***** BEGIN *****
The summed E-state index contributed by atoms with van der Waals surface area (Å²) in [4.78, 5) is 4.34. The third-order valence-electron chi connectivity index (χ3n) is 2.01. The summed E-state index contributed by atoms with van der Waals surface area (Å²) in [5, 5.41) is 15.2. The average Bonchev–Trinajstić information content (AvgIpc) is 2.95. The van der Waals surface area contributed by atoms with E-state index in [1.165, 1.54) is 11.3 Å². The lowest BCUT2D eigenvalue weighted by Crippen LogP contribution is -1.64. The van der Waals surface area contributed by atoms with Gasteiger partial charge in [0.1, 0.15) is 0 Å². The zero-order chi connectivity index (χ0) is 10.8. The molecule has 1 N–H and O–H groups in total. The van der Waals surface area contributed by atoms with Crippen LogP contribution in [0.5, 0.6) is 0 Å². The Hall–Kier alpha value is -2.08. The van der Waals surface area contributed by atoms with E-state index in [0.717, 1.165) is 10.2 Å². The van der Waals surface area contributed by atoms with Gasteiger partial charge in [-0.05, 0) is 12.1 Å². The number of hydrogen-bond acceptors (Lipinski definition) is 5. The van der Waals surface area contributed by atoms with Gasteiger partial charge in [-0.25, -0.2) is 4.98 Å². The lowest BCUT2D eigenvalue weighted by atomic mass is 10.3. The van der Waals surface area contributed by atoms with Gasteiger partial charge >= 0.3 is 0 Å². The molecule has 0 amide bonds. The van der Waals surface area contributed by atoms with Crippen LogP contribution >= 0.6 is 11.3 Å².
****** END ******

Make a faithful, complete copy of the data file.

The summed E-state index contributed by atoms with van der Waals surface area (Å²) in [4.78, 5) is 4.34. The third-order valence-electron chi connectivity index (χ3n) is 2.01. The summed E-state index contributed by atoms with van der Waals surface area (Å²) in [5, 5.41) is 15.2. The average Bonchev–Trinajstić information content (AvgIpc) is 2.95. The van der Waals surface area contributed by atoms with E-state index in [1.165, 1.54) is 11.3 Å². The lowest BCUT2D eigenvalue weighted by Crippen LogP contribution is -1.64. The van der Waals surface area contributed by atoms with Gasteiger partial charge in [0.1, 0.15) is 0 Å². The zero-order chi connectivity index (χ0) is 10.8. The molecule has 1 N–H and O–H groups in total. The van der Waals surface area contributed by atoms with Crippen LogP contribution in [0.5, 0.6) is 0 Å². The Hall–Kier alpha value is -2.08. The van der Waals surface area contributed by atoms with E-state index in [0.717, 1.165) is 10.2 Å². The van der Waals surface area contributed by atoms with Gasteiger partial charge in [-0.05, 0) is 12.1 Å². The number of hydrogen-bond acceptors (Lipinski definition) is 5. The van der Waals surface area contributed by atoms with Gasteiger partial charge in [-0.25, -0.2) is 4.98 Å². The lowest BCUT2D eigenvalue weighted by atomic mass is 10.3. The van der Waals surface area contributed by atoms with Gasteiger partial charge >= 0.3 is 0 Å². The molecule has 0 amide bonds. The van der Waals surface area contributed by atoms with Crippen LogP contribution >= 0.6 is 11.3 Å².